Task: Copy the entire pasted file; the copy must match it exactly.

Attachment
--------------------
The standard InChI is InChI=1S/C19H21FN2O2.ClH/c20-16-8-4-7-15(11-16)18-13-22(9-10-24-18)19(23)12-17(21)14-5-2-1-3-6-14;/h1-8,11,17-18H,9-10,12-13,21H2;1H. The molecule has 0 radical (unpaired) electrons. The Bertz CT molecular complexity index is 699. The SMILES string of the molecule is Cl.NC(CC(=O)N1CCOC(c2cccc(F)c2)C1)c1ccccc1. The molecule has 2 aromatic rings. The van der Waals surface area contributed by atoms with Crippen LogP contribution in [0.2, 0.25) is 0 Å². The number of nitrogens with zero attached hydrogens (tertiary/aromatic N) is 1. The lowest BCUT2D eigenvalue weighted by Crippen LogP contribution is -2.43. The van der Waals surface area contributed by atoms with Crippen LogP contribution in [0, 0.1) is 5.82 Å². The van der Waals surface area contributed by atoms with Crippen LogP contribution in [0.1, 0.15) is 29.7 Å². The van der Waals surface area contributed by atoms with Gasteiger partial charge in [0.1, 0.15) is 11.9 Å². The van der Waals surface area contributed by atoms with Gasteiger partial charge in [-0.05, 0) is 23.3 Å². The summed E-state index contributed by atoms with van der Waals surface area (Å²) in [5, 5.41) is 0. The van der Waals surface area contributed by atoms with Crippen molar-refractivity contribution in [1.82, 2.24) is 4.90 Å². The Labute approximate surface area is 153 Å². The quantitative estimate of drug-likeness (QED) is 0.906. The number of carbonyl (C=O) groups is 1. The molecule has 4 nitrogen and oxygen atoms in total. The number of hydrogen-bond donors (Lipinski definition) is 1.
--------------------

The standard InChI is InChI=1S/C19H21FN2O2.ClH/c20-16-8-4-7-15(11-16)18-13-22(9-10-24-18)19(23)12-17(21)14-5-2-1-3-6-14;/h1-8,11,17-18H,9-10,12-13,21H2;1H. The molecule has 0 radical (unpaired) electrons. The Bertz CT molecular complexity index is 699. The SMILES string of the molecule is Cl.NC(CC(=O)N1CCOC(c2cccc(F)c2)C1)c1ccccc1. The molecule has 2 aromatic rings. The van der Waals surface area contributed by atoms with Crippen LogP contribution in [0.2, 0.25) is 0 Å². The number of nitrogens with zero attached hydrogens (tertiary/aromatic N) is 1. The lowest BCUT2D eigenvalue weighted by Crippen LogP contribution is -2.43. The van der Waals surface area contributed by atoms with Crippen LogP contribution in [0, 0.1) is 5.82 Å². The van der Waals surface area contributed by atoms with Crippen LogP contribution in [0.1, 0.15) is 29.7 Å². The van der Waals surface area contributed by atoms with Gasteiger partial charge in [0.1, 0.15) is 11.9 Å². The van der Waals surface area contributed by atoms with Gasteiger partial charge in [-0.05, 0) is 23.3 Å². The summed E-state index contributed by atoms with van der Waals surface area (Å²) in [5, 5.41) is 0. The van der Waals surface area contributed by atoms with Crippen molar-refractivity contribution in [1.82, 2.24) is 4.90 Å². The Labute approximate surface area is 153 Å². The quantitative estimate of drug-likeness (QED) is 0.906. The number of carbonyl (C=O) groups is 1. The molecule has 4 nitrogen and oxygen atoms in total. The number of hydrogen-bond donors (Lipinski definition) is 1.